Sign at the Scotsburn Road junction
(that’s the other thing – don’t expect much from photos today!)
Took my first break (11:30 – 11:50) about an hour from here. I really don’t know what I can say of interest about that 3 miles. Minor unclassified road, passing flat farmland and sometimes gated, isolated private residential properties. Various estates set back from the road. Newmore Wood in the middle distance to the left. Marking time, matching landmarks to the map. No headphones on the road, so the A9 was audible for more than 2 miles. The occasional reservoir.
The break spot was the point at which the JOGT route heads into the woods on a right-hand fork, just after Badachonacher. As it rejoins my road further along, I decided it wasn’t worth the diversion. Although the wooded border made a pleasant change from the first few miles, the road walking was still dull and uncomfortable. The next psychological target was Scotsburn, roughly the halfway point of the day. Before that – at last! – some notable contour lines to the left (north), rising to Kinrive Hill at 330m above sea level. To give you some idea of the drama (!), my elevation had risen from 37m to 89m over the course of the first five miles…
The view towards Kinrive Hill
Ah but yes, only “towards”. Kinrive Wood, as seen here, is at about 200-250m, and I don’t think the hill itself was ever visible. And this, I promise, is as close as the day came to a view of note. The other photos I took are so uninspiring they almost qualify as abstract art – ‘Mundanity’ (by Calvin Klein).
For example, Day 79 boasted two pretty impressive bridge crossings. Today’s sole bridge crossing was at 12:25, over the Balnagown River at Scotsburn Bridge. And it looked… like this:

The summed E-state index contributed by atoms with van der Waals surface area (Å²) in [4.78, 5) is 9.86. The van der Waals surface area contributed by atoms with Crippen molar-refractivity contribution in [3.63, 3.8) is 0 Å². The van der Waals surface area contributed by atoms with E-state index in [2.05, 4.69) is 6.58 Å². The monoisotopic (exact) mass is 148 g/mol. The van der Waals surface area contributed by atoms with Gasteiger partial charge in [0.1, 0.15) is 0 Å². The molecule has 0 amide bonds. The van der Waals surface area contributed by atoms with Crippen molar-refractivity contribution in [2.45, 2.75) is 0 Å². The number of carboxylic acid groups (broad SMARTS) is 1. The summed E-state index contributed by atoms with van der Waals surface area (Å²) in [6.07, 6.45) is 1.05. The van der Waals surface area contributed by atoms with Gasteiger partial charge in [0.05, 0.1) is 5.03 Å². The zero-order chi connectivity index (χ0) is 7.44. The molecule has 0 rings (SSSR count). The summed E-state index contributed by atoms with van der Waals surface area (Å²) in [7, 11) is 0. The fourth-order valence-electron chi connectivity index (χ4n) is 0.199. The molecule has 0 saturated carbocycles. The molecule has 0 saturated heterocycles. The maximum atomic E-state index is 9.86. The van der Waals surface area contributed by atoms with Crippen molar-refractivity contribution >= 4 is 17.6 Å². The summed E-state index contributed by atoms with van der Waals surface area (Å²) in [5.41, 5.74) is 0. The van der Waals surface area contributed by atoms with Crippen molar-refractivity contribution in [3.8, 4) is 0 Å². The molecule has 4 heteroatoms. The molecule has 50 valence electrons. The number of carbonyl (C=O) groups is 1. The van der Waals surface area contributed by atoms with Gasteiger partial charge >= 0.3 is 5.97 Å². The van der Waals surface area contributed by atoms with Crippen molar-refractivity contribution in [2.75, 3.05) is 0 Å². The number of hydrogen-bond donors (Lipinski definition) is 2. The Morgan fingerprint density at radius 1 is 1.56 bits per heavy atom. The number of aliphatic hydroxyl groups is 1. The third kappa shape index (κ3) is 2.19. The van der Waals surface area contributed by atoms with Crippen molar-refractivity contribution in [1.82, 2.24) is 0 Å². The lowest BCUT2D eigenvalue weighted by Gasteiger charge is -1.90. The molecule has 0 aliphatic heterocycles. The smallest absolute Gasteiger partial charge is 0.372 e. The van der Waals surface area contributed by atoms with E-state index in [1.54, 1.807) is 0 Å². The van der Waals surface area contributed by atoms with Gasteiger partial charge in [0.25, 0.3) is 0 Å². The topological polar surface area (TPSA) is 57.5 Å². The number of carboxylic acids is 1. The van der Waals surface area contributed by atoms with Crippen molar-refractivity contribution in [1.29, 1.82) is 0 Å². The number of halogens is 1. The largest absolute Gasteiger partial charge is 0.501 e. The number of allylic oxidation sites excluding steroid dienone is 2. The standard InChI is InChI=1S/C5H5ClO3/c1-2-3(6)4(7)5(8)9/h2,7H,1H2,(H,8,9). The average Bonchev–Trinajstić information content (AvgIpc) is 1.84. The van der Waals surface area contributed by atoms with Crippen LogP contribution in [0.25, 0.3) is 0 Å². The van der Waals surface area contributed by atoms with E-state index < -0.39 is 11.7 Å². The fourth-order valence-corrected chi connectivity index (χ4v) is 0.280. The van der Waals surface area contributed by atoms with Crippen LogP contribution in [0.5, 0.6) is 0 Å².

Shortly afterwards came my last opportunity to follow the JOGT path into the woods (Scotsburn Wood and Lamington Park). Again I thought the direct route was more important, and left the JOGT behind at the entrance to Scotsburn House.
Scotsburn House (entrance and JOGT route)
Cosy little country lanes and farmhouses don’t really cut it for me. I would compare this part of the Highlands to Lincolnshire in fact, mainly because of some of the views in the last few miles. Before that, and purely in terms of LEJoG, the areas it most resembled were Somerset and Herefordshire. Neither of these estimable counties were at all ugly, but they were the most stringent tests of my spirit and commitment. Here in Easter Ross, I did start questioning my purpose for the first time. The site hasn’t really taken off like I dreamt, the money for Mind has only been raised by family and friends, the pandemic has affected everyone and I now find it much harder to motivate myself to write. On the last point: this entry is 7 months late and prompted by my impending return to Scotland for Days 83-86.
I mean, I didn’t have an existential crisis or think about quitting. But I did wonder who would ever read this, whether it had any use, whether I could have spent my 40s having a bit more fun instead…